Open reduction and rigid internal fixation of midfoot fracturedislocations

A 53-year-old Caucasian, male, janitorial worker, with type 2 diabetes of 6 years' duration presented to the diabetic foot clinic with the chief complaint of sudden and unexpected swelling of his left foot. There was no history of injury, ankle sprain, tripping or falling. Physical examination revealed moderate to severe redness, swelling and elevated skin temperature, approximately 4°C, of the left foot and ankle. Swelling extended up the leg to the knee. The medial column of the foot was unstable. Pedal pulses were present and there were no breaks in the skin. The patient had a dense peripheral neuropathy with loss of protective sensation, absent deep tendon reflexes at the ankle and elevated vibratory perception threshold > 45. The patient's body mass index was 35 kg/m2. Laboratory data revealed an elevated HbAlc 8.0%, mild anaemia, and normal WBC count. Radiographs revealed fracture-dislocation of Lisfranc's joint, with medial dislocation of the 1st metatarsal, and fracture dislocation of the 2nd metatarsocuneiform joint. In addition, there were dorsally displaced fractures of the 2nd, 3rd and 4th metatarsal heads (Fig. 8.38a,b).

He was initially placed in a well-padded Jones compression dressing and admitted to the medical centre for bed rest and elevation of his left lower extremity. Within

1 week, the swelling began to subside and he was placed in a short-leg non-weightbearing cast. The cast was changed

2 weeks later. Interim evaluation at day 21 revealed resolution of the swelling, redness and elevated skin temperature. The medial column of the foot (1st ray) remained unstable. At this time the process was considered to be subacute, and surgical intervention was advised. The following criteria for surgical intervention were met:

• Foot deformity/instability

• Adequate circulation

• Medically stable

• No evidence of infection.

The patient underwent successful open reduction and rigid internal fixation of his mid-foot fracture-dislocations,

Open Reduction Internal Fixation Foot

Fig. 8.39 Intraoperative view showing dislocation of the 1st metatarsocuneiform joint.

Fig. 8.40 Anteroposterior radiograph reveals satisfactory under spinal anaesthesia, using a thigh tourniquet for postoperative realignment of the tarsometatarsal joints, haemostasis.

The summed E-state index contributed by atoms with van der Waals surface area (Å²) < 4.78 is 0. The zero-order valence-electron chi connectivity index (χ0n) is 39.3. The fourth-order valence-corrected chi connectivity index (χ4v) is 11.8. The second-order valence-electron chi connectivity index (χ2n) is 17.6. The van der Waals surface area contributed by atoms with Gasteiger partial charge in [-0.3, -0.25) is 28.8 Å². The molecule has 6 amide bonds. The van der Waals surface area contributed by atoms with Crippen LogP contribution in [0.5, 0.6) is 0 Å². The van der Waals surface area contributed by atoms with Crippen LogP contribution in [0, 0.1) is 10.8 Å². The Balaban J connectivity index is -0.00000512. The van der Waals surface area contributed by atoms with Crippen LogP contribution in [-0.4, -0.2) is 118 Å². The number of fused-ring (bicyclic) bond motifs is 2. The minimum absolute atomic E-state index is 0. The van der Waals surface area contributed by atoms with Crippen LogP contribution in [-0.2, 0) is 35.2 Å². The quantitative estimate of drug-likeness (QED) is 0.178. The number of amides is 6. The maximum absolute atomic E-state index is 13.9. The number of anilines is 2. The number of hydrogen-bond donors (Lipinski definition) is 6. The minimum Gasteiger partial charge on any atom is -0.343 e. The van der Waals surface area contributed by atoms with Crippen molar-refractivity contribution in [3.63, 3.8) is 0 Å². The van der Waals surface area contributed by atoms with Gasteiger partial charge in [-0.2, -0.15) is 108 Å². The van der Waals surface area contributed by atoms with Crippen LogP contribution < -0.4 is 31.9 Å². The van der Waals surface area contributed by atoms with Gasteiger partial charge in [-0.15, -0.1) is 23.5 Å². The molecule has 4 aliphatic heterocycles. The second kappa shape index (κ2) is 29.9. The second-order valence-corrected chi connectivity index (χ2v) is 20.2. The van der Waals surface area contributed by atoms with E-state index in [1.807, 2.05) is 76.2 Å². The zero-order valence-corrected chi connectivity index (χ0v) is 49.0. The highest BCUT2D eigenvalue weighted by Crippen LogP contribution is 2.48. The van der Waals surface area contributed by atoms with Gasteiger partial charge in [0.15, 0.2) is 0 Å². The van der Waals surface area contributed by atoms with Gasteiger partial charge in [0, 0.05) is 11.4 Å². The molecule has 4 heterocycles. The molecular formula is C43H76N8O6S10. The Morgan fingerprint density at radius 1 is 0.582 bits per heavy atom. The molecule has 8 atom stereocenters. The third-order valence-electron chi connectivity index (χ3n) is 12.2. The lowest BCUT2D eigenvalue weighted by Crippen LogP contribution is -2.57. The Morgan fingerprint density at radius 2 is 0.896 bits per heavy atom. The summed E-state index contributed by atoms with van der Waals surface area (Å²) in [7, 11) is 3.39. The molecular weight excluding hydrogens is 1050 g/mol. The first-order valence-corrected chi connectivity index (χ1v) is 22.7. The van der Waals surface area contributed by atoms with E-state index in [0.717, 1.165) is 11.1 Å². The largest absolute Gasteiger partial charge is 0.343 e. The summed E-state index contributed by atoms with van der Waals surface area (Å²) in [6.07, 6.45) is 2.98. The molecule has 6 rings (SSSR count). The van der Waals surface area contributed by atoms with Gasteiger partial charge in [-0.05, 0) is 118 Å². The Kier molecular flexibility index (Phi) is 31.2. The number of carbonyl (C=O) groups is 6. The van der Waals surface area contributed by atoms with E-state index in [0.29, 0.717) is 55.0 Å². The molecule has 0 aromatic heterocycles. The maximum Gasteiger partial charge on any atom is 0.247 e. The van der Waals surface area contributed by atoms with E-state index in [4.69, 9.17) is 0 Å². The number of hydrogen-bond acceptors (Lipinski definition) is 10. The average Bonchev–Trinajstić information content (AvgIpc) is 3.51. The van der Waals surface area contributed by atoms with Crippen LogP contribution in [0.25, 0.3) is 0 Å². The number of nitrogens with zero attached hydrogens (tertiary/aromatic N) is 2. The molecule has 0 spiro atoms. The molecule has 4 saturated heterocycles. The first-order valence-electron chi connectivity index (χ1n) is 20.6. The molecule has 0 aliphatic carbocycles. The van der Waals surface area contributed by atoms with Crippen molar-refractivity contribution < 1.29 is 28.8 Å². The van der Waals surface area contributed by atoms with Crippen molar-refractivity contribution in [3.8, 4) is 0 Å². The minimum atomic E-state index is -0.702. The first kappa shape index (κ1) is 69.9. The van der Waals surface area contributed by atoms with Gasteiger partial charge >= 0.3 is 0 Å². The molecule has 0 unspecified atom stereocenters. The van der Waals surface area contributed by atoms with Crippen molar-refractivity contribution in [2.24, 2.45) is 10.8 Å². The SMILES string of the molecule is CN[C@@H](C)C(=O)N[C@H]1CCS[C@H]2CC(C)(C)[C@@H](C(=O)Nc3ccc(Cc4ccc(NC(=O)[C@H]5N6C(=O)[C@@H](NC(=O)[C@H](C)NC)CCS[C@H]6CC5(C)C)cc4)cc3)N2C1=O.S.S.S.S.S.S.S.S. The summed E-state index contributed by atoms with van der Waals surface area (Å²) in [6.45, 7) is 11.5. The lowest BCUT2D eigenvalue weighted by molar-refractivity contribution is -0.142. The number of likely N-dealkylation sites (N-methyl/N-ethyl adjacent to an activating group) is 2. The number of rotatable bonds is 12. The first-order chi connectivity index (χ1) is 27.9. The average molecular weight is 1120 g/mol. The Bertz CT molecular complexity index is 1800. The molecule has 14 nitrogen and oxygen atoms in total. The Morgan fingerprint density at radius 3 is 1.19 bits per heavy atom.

Fig. 8.39 Intraoperative view showing dislocation of the 1st metatarsocuneiform joint.


An 8-cm linear incision was made over the medial aspect of the 1st metatarsal and medial cuneiform. The incision was carried deep to bone and all soft tissues were reflected from the cuneiform and metatarsal, revealing complete medial dislocation of the 1st metatarsal (Fig. 8.39). Manual reduction of the dislocation was not possible because of soft tissue interposed in the joint. A sagittal power saw was used to resect a wafer of bone from the base of the 1st metatarsal, and to remove the articular cartilage from the medial cuneiform. The metatarsal was then easily relocated and fixed with two 4.0 mm cannulated screws, under C-arm fluoroscopy. A four-hole, 1/3 tubular plate was then placed across the 1st metatarsocuneiform articulation and secured with four 3.5 mm cortical screws. Attention was then directed to the fracture-dislocation of the 2nd metatarsocuneiform joint, where a 6-cm linear incision was made over the dorsum of the foot. The base of the metatarsal was resected and the cartilage removed from the intermediate cuneiform. The 2nd metatarsal was placed in proper alignment, secured with a K-wire, and fixed with a 4.0 cannulated screw. Wounds were irrigated thoroughly with normal sterile saline solution, and two closed suction drains were inserted. Deep closure of the soft tissues was obtained using 3-0 absorbable sutures, and the skin was closed with stainless steel staples. Postoperative radiographs revealed satisfactory realignment of Lisfranc's joint (Fig. 8.40).

Dressings and postoperative care

Non-adherent petrolatum gauze was applied to the wounds and covered with a fluffy compression dressing, followed by a plaster splint.

The patient was immobilized in fibreglass non-weight-bearing casts for a period of 3 months. Casts were changed every 3 weeks. The patient was then placed in a walking brace for 1 month, and allowed to gradually return to full weightbearing. Custom-moulded shoes were provided. The postoperative recovery for this patient was essentially uncomplicated. The patient remained ambulatory and lived 4 more years, eventually succumbing to cardiovascular and renal complications.

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